Quick background information: Ms. Knoll is known for her work in architecture, furniture design, and interior design; she was most active in the 1940s and 1950s. She helped found Knoll, a company which remains active in the furniture and office design market. The presentation was given by Lynne McCarthy, who is currently with the Knoll organization.

Throughout the presentation, Ms. McCarthy told several stories about Ms. Knoll’s work. One of my favorites was about her experience redesigning Nelson Rockefeller’s office in Rockefeller Center during the 1940s. Read more on Florence Knoll: Defining Modern…

Review: ‘Design & Thinking’ Movie and Discussion

I had the pleasure of seeing the movie Design + Thinking at a recent Design West Michigan event. It is a particularly timely opportunity for me to see it, as I’m just now celebrating my second year anniversary of digging into the world of design thinking.

The event was broken into two parts: the 75 minute movie screening followed by a 20 minute panel conversation. In summary, I’d give the movie an 8/10, and the panel a 17/10. (Ok, 17/10 is ridiculous. How about 11/10?)

The Movie

I found the movie to be a wonderful introduction to design thinking if you’ve never encountered it before, and an excellent review of basic principles if you are already familiar with the topic. (Which reminds me a lot of the introduction to Extreme Programming you’d hear from Ron Jeffries and Chet Hendrickson: something for everyone!)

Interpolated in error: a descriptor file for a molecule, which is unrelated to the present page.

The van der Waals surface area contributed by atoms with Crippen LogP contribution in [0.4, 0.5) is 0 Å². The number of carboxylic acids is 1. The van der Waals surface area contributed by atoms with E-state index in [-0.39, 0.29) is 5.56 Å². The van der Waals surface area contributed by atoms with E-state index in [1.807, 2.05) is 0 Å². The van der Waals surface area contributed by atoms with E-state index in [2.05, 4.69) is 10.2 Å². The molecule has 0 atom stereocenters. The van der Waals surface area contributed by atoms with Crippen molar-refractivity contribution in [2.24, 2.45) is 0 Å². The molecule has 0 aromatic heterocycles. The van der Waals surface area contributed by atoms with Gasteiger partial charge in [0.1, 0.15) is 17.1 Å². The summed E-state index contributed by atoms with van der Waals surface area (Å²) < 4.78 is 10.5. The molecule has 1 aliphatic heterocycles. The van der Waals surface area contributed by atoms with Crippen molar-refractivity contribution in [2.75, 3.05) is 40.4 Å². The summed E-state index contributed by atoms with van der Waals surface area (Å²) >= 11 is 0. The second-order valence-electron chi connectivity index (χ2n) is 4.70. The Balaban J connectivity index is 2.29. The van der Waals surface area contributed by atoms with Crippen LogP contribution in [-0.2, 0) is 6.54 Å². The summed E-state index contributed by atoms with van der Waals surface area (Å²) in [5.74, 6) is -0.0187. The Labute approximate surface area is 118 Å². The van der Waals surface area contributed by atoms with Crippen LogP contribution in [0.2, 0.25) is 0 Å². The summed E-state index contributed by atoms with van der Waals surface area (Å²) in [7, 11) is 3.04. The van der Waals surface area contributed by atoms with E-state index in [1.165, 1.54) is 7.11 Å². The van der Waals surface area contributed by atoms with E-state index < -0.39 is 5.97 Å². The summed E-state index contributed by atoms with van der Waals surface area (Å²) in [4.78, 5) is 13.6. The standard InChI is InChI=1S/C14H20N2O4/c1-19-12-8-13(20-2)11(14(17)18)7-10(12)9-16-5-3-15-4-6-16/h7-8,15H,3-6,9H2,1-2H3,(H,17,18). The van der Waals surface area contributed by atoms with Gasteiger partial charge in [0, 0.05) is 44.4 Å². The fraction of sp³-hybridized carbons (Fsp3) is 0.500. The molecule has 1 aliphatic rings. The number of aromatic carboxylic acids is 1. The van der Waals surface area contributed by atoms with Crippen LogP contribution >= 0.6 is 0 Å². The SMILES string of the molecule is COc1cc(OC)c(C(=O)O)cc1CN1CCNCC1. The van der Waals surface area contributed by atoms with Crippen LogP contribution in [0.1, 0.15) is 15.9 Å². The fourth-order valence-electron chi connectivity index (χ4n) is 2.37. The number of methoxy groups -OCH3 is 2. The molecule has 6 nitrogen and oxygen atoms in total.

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Inspiration & Insights from 2013

I wanted to take a moment to reflect back on two events that left me creatively inspired this year. When I attended the 99u and Balanced Team conferences, amongst other makers and lean/agile enthusiasts, it was clear I was surrounded by the right people. There were many takeaways from these inspiring groups, and below are four that I’d like to share.

“A master must know how to become a student again.”

– Joshua Davis, @codeandtheory, #99conf

“Always be a student.” This short-form phrase has passed through my mind several times this year. Learning is something we should always be doing professionally and introspectively, and fleeting desires of success might get in the way of that. As Davis said, “success is self-defined and can really f#@$ up creativity.” 

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What Are the Categories of Design?

We often hear that “design is an overloaded word.” This must be one of the biggest understatements of all time! Often when I’m communicating with others and the word design is dropped, we need to ask ourselves: are we talking about visual design? User experience? Markup? Tangible design? Tactical design? Strategic design? Or simply aesthetics?

Given all of the confusion, as I was skimming the Table of Contents of Bettina von Stamm’s Managing Innovation, Design, and Creativity, the appendix titled Categories of Design immediately jumped out to me. I thought, “ah, perhaps this will help build my understanding of the word design.”

Walker’s design family tree1 courtesy Plymouth University

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Recap: The Difference Between Art and Design

The evening of September 6th, Design West Michigan event was a panel discussion on “What is the difference between art and design?”

The panel was moderated by Susan Szenasy, Editor-in-Chief of Metropolis, and consisted of Andrew Blauvelt, Design Director and Curator of the Walker Art Center in Minneapolis; and Joseph Rosa, Director of the University of Michigan Museum of Art in Ann Arbor.